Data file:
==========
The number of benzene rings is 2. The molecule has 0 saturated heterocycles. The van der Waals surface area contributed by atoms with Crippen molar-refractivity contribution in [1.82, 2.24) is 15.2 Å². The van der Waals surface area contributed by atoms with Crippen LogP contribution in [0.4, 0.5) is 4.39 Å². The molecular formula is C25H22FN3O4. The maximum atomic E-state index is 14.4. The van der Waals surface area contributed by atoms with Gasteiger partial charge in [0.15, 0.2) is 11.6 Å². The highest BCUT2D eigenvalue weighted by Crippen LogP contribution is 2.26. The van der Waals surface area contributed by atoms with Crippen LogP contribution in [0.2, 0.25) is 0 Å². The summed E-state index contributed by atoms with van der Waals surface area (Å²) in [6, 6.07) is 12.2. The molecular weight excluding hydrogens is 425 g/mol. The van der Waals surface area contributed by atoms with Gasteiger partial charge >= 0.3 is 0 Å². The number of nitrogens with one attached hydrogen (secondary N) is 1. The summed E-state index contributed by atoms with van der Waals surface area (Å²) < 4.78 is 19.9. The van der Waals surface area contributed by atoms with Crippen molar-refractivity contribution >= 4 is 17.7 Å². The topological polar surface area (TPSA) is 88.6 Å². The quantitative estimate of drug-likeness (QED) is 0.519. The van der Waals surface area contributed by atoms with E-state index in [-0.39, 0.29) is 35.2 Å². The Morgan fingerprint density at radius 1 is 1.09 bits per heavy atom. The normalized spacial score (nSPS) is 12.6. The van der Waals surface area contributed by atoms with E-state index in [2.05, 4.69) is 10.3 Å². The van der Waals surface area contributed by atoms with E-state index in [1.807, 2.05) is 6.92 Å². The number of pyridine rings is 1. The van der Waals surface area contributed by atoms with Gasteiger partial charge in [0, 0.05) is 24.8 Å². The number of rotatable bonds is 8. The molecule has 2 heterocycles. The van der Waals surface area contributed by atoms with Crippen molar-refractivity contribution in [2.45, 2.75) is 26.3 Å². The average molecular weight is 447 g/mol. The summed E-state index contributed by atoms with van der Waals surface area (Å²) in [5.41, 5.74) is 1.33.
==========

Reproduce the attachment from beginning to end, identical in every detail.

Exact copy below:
The number of benzene rings is 2. The molecule has 0 saturated heterocycles. The van der Waals surface area contributed by atoms with Crippen molar-refractivity contribution in [1.82, 2.24) is 15.2 Å². The van der Waals surface area contributed by atoms with Crippen LogP contribution in [0.4, 0.5) is 4.39 Å². The molecular formula is C25H22FN3O4. The maximum atomic E-state index is 14.4. The van der Waals surface area contributed by atoms with Gasteiger partial charge in [0.15, 0.2) is 11.6 Å². The highest BCUT2D eigenvalue weighted by Crippen LogP contribution is 2.26. The van der Waals surface area contributed by atoms with Crippen LogP contribution in [0.2, 0.25) is 0 Å². The summed E-state index contributed by atoms with van der Waals surface area (Å²) in [6, 6.07) is 12.2. The molecular weight excluding hydrogens is 425 g/mol. The van der Waals surface area contributed by atoms with Gasteiger partial charge >= 0.3 is 0 Å². The number of nitrogens with one attached hydrogen (secondary N) is 1. The summed E-state index contributed by atoms with van der Waals surface area (Å²) < 4.78 is 19.9. The van der Waals surface area contributed by atoms with Crippen molar-refractivity contribution >= 4 is 17.7 Å². The topological polar surface area (TPSA) is 88.6 Å². The quantitative estimate of drug-likeness (QED) is 0.519. The van der Waals surface area contributed by atoms with E-state index in [-0.39, 0.29) is 35.2 Å². The Morgan fingerprint density at radius 1 is 1.09 bits per heavy atom. The normalized spacial score (nSPS) is 12.6. The van der Waals surface area contributed by atoms with E-state index in [2.05, 4.69) is 10.3 Å². The van der Waals surface area contributed by atoms with E-state index in [1.807, 2.05) is 6.92 Å². The number of pyridine rings is 1. The van der Waals surface area contributed by atoms with Gasteiger partial charge in [0, 0.05) is 24.8 Å². The number of rotatable bonds is 8. The molecule has 2 heterocycles. The van der Waals surface area contributed by atoms with Crippen molar-refractivity contribution in [2.45, 2.75) is 26.3 Å². The average molecular weight is 447 g/mol. The summed E-state index contributed by atoms with van der Waals surface area (Å²) in [5.41, 5.74) is 1.33.